By adamantly refusing to do anything to improve energy conservation in America, or to phase in a $1-a-gallon gasoline tax on American drivers, or to demand increased mileage from Detroit’s automakers, or to develop a crash program for renewable sources of energy, the Bush team is – as others have noted – financing both sides of the war on terrorism. We are financing the U.S. armed forces with our tax dollars, and, through our profligate use of energy, we are generating huge windfall profits for Saudi Arabia, Iran and Sudan, where the cash is used to insulate the regimes from any pressure to open up their economies, liberate their women or modernize their schools, and where it ends up instead financing madrassas, mosques and militants fundamentally opposed to the progressive, pluralistic agenda America is trying to promote. Now how smart is that?

I’ve blogged before on the oiltyrant nexus. We need to cut it. We need to force reform. We need to bring freedom to the oil despotisms of the world.

Friedman, Flit(tm), and Oil

Corner and Kill Friedman,” by “TM Lutas,” Flit(TM), http://www.snappingturtle.net/jmc/tmblog/archives/005197.html, 5 February 2005.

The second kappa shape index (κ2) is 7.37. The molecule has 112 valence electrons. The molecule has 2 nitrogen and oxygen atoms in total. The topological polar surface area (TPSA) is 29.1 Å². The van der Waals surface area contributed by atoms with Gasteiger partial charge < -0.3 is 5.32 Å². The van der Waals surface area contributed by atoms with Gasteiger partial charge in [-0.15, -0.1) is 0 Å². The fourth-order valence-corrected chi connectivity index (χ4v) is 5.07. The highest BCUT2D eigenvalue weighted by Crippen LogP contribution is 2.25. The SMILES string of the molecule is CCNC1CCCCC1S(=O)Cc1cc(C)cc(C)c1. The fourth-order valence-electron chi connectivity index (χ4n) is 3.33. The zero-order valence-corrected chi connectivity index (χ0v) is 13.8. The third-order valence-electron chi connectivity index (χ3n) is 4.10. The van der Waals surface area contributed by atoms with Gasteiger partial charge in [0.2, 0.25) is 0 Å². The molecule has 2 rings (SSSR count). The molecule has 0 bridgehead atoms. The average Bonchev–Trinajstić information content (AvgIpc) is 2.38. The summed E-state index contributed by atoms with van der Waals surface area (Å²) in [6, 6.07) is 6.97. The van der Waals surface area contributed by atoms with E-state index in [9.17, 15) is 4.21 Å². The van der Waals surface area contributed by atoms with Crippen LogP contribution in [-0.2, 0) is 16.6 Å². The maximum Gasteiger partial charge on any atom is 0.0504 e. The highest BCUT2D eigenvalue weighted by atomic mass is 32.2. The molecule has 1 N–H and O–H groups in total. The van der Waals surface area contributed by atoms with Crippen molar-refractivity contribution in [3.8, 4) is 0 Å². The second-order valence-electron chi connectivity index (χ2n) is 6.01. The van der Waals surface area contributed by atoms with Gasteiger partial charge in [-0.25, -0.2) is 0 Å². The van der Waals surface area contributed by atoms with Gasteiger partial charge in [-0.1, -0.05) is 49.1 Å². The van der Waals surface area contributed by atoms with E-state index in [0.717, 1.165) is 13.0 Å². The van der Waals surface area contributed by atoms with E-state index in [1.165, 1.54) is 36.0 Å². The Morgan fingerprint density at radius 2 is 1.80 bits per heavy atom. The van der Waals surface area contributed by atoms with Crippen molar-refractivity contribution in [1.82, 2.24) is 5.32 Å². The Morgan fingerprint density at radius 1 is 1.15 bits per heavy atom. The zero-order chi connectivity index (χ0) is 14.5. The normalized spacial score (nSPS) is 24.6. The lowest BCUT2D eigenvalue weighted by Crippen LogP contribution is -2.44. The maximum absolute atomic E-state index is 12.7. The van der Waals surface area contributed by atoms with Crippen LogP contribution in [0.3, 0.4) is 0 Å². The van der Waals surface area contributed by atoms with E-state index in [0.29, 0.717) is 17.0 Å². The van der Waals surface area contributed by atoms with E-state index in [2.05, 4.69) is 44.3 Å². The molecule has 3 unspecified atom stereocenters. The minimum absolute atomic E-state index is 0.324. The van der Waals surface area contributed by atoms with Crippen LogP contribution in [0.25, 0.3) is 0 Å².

Tom Friedman is reviving his fly me to the moon dream, and TM Lutas isn’t having any of it

In reality, productive reform requires more capital flowing into a society, not less.

If productive reform requires more capital, then we can only sanction regimes we have given up on transforming.

The spur of peaceful reform in South Africa was a growing international sanctions regime.

But more relevantly, why do the Gulf Emirates have better governments than mainland Arab states? It is because they have come to grips with limited oil. They realized they could no longer buy internal support from oil revenues.

Cornering a regime and killing off an economy leads people straight into the arms of the extremists, in this case the Islamists. Under crushing, punitive sanctions in the ’90s, Saddam started getting awfully religious for a secular tyrant. He changed the national flag to include a religious saying in arabic script. He famously gave enough blood to write out an entire Koran, and he also went on a mosque building spree with some really unusual architecture cropping up. If an authoritarian regime doesn’t have money to stay in power anymore, fanaticism is cheap, if dangerous.

This Geo-Green strategy is one that will put these societies in a corner and when they lash out at us (perhaps in another 9/11?) we’ll have to kill them off.

The Iraq analogy is poor. Oil is perfectly fungible and it is extremely hard to have an effective oil sanctions regime. Iraq subverted UN sanctions and our “allies” to buy loyal Sunni elements we are fighting now.